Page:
It’s hilarious, but is it authentic?
I joke that I should have written Orange Is The New Black.
Like Piper, I was a middle-class girl very much out of her depth in an American prison. Like Piper, drug smuggling put me there. Unlike Piper, when I was in there I discovered I was pregnant with my daughter, Mabel.
For more of Carlotta’s story, read: I’m a convicted drug mule, and I stand for mercy.
So it was with some trepidation I sat down to watch the first series, especially as my then 16-year-old daughter and her friends had seen it.
It prompted a barrage of questions from her: “Was it really like that?” The answer was more often than not, “Yes, it was.”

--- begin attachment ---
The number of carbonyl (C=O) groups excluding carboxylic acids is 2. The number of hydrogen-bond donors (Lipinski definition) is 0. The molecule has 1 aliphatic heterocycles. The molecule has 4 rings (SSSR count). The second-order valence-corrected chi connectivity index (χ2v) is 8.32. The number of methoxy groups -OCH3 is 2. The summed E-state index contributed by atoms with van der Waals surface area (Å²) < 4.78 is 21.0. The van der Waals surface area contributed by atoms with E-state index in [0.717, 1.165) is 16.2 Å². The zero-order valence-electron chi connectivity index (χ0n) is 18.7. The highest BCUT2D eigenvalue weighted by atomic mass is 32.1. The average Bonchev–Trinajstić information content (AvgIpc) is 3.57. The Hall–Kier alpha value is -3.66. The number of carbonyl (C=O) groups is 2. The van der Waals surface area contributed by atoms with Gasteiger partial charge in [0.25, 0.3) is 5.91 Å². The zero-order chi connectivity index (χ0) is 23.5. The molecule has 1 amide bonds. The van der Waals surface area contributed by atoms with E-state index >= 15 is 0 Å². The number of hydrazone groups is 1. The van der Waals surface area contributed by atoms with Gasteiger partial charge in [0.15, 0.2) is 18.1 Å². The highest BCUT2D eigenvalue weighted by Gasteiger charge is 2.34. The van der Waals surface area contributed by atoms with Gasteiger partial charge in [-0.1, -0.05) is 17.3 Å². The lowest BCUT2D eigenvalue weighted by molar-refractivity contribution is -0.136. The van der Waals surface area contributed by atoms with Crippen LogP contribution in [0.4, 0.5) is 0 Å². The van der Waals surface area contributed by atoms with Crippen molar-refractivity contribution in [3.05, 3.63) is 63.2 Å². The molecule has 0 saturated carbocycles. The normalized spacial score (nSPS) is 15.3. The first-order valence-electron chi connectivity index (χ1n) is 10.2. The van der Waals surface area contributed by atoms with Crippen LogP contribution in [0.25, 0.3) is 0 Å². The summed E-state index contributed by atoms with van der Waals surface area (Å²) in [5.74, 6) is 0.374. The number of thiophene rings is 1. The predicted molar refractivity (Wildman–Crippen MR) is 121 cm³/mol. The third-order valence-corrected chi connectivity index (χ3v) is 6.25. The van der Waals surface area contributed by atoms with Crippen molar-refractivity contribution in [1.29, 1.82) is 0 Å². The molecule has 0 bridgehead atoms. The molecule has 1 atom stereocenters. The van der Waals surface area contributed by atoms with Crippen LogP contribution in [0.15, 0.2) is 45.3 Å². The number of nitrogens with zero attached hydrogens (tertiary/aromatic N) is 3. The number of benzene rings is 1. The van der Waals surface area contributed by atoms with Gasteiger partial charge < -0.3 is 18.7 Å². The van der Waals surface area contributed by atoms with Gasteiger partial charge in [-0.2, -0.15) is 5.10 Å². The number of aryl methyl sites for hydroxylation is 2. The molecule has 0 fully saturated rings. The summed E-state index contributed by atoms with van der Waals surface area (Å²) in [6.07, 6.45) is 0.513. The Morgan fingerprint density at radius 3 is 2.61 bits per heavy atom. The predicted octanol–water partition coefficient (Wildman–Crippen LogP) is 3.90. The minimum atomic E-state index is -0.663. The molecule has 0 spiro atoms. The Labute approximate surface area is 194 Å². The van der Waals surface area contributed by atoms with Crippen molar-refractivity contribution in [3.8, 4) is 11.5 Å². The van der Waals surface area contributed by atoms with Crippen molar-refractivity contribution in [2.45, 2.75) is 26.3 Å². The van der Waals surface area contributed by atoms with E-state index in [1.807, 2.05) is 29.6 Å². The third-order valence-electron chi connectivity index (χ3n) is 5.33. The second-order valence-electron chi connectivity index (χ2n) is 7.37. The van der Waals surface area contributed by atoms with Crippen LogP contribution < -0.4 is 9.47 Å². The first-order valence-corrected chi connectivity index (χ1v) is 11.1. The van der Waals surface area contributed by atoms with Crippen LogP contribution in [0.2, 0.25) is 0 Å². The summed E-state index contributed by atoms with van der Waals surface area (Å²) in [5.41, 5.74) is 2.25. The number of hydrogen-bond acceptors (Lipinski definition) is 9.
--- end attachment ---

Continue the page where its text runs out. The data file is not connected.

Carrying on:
It’s the humour in the experience that is surprisingly real. When the chips are down, the black humour people turn to carry them forward is humanity at its best.
The first thing I did when I entered the prison wing for the first time was approach a table of friendly-looking faces and break down and cry, begging them to look after me, which they did. They shared their things with me, cooked for me, made me tea and reassured me that I would get used to it, that it wasn’t so bad. It did happen to be a table of white women; prison in America is very ghettoised with the white, black and Hispanic girls keeping themselves to themselves. Not necessarily in a cruel or confrontational way, it’s just the way it is.